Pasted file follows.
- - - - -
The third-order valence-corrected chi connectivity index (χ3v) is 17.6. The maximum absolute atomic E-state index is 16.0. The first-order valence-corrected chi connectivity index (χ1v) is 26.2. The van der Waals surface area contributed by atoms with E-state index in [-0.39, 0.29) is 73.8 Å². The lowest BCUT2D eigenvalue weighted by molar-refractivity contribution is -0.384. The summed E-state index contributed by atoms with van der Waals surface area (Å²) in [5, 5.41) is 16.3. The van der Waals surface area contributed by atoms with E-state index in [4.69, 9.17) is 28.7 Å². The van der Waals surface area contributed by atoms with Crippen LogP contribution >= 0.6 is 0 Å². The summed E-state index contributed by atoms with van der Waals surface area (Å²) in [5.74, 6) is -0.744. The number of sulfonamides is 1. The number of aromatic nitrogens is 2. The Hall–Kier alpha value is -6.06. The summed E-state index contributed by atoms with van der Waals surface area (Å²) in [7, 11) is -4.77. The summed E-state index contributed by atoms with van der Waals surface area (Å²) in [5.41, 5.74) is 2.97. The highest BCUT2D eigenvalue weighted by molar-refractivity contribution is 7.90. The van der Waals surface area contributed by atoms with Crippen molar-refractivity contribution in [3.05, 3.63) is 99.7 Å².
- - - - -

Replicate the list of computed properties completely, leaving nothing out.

The third-order valence-corrected chi connectivity index (χ3v) is 17.6. The maximum absolute atomic E-state index is 16.0. The first-order valence-corrected chi connectivity index (χ1v) is 26.2. The van der Waals surface area contributed by atoms with E-state index in [-0.39, 0.29) is 73.8 Å². The lowest BCUT2D eigenvalue weighted by molar-refractivity contribution is -0.384. The summed E-state index contributed by atoms with van der Waals surface area (Å²) in [5, 5.41) is 16.3. The van der Waals surface area contributed by atoms with E-state index in [4.69, 9.17) is 28.7 Å². The van der Waals surface area contributed by atoms with Crippen LogP contribution >= 0.6 is 0 Å². The summed E-state index contributed by atoms with van der Waals surface area (Å²) in [5.74, 6) is -0.744. The number of sulfonamides is 1. The number of aromatic nitrogens is 2. The Hall–Kier alpha value is -6.06. The summed E-state index contributed by atoms with van der Waals surface area (Å²) in [7, 11) is -4.77. The summed E-state index contributed by atoms with van der Waals surface area (Å²) in [5.41, 5.74) is 2.97. The highest BCUT2D eigenvalue weighted by molar-refractivity contribution is 7.90. The van der Waals surface area contributed by atoms with Crippen molar-refractivity contribution in [3.05, 3.63) is 99.7 Å².